"Building on our significant achievements in scale-up and in demonstrating novel designs for Low- and Ultra-low NOx burners reported during the second quarter, we added an emphasis in the most recent quarter on the control of flame shape and flame length in order to address significant unmet requirements in the petrochemical processing and refinery markets. We believe that the application of ECC technology in this domain may allow us to overcome system level design constraints that are characteristic of conventional combustion systems and that impose costly limits on process throughput and total plant output.
"We also successfully conducted a set of tests and bench scale demonstrations of a technique for cooling blades and/or other internal surfaces in gas turbines. The data collected from these experiments showed significant reductions of as high as 16%, or 290 degrees Fahrenheit, when the electrostatic field was engaged to repel the hot gases. The results of these preliminary demonstrations have been reviewed and well received by industry subject matter experts, including one or more prospective partners, and we intend to continue our bench scale development effort based on this early success."
According to the company, turbines typically run well below their peak thermal efficiency because the blades and other internal structures cannot withstand sustained exposure to the highest temperatures produced by the combustors. If the blade and/or other internal surfaces can be more effectively insulated and cooled, then inlet temperatures can be increased and energy efficiency will correspondingly improve.
Rutkowski highlighted that "In addition to achieving these milestones, we continue to make refinements to a variety of techniques for flame stabilization and are advancing highly innovative designs for Low- and Ultra-Low NOx burners. We believe that there is considerable need for solutions that can meet demanding new standards in California and Texas and that do not compromise system efficiency by requiring increased flue gas recirculation or excess air or by narrowing turndown ranges and response rates.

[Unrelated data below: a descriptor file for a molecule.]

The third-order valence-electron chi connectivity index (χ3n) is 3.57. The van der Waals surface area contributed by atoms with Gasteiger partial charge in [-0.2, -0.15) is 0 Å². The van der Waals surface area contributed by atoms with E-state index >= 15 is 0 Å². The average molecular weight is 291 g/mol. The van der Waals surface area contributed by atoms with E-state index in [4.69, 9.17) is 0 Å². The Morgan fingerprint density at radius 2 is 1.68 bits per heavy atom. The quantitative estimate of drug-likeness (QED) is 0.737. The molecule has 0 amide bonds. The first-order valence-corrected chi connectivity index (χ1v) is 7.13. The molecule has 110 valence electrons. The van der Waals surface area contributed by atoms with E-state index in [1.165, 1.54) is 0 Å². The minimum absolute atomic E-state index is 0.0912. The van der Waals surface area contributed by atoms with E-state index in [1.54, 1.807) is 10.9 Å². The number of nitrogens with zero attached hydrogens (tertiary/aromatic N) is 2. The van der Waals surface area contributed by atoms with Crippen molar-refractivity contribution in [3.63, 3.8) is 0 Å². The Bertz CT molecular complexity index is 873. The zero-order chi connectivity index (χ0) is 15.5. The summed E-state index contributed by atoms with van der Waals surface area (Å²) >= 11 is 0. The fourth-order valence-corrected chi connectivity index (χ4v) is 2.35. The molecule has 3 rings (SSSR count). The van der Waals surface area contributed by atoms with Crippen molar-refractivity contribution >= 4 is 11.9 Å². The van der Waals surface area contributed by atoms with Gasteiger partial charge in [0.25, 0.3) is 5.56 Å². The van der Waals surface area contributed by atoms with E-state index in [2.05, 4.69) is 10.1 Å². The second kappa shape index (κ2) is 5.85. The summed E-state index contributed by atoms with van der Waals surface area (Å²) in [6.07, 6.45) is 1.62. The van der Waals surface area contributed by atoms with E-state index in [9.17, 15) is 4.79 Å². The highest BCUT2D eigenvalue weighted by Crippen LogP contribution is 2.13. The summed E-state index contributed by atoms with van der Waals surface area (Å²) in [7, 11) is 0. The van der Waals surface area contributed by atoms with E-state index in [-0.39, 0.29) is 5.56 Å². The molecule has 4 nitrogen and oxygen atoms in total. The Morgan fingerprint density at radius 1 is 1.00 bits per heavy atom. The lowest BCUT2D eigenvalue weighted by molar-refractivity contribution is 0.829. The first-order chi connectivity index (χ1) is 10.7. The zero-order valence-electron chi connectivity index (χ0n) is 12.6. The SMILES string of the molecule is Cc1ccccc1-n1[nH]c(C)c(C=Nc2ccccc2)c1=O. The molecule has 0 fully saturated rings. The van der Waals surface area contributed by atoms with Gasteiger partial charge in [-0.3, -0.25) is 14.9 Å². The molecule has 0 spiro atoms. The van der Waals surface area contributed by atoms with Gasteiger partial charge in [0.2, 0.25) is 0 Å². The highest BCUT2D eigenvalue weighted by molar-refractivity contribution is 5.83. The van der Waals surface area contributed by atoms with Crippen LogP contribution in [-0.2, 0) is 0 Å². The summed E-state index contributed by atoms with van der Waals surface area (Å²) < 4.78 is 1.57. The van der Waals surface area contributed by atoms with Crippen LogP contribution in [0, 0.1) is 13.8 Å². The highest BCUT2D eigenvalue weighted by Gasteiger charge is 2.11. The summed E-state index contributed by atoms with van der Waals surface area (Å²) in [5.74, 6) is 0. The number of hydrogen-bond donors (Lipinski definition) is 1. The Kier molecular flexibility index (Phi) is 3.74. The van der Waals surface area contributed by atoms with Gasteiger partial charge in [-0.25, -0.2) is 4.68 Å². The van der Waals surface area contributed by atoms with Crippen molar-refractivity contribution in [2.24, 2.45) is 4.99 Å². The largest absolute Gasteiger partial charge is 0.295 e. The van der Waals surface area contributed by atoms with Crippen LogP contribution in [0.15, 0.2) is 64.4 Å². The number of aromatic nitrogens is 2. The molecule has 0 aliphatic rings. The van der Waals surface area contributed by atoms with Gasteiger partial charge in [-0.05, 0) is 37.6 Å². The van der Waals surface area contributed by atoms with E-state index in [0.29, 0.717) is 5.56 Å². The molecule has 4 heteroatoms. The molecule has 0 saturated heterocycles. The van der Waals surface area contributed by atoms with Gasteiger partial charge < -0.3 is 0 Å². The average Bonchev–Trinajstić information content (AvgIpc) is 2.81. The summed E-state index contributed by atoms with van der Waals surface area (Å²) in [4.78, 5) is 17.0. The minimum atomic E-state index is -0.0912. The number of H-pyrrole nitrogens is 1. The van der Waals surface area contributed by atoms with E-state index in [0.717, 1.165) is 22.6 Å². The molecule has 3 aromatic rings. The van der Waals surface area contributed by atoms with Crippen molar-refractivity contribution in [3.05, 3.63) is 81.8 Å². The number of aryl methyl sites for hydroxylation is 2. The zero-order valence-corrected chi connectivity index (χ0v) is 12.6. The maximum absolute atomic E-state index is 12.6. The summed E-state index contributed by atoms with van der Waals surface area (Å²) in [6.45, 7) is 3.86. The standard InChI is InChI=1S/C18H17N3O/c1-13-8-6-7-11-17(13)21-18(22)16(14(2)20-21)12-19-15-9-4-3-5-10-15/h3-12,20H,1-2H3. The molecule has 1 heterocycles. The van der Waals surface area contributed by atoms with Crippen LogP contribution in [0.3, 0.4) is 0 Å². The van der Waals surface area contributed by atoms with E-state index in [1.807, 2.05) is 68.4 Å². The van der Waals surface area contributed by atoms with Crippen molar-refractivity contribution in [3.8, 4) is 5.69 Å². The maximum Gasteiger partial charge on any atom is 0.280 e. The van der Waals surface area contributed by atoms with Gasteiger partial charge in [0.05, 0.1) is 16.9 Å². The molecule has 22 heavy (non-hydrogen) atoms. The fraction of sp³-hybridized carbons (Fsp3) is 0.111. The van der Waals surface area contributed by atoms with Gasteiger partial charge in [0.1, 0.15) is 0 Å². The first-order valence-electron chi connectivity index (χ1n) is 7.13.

"Our technology development efforts continue to be met with success," added ClearSign Chief Technology Officer, Joe Colannino. "We have not only achieved and exceeded the milestones that we set for this year, but the technology is proving to be quite robust. We have made favorable discoveries relative to voltage and current requirements and have had early success in engineering power amplifier designs that point the way to significant improvements in the cost of our system.
"We formally introduced ECC technology in September to our peers in the combustion science and technology community at the American Flame Research Council meeting. It was gratifying to be able to report the very significant effects that we have demonstrated and to see the high level of interest from an audience that included many of the top names in combustion research in both industry and academia."
"This very productive period in the advancement of our technology has been accompanied, as one might expect, by the generation of significant new IP and patentable subject matter. We have increased our invention backlog by more than fifty new inventions during the quarter and have filed more than fifty patent applications to date. I am also pleased that we are now on a relatively steady pace of filing two or more patent applications a week."
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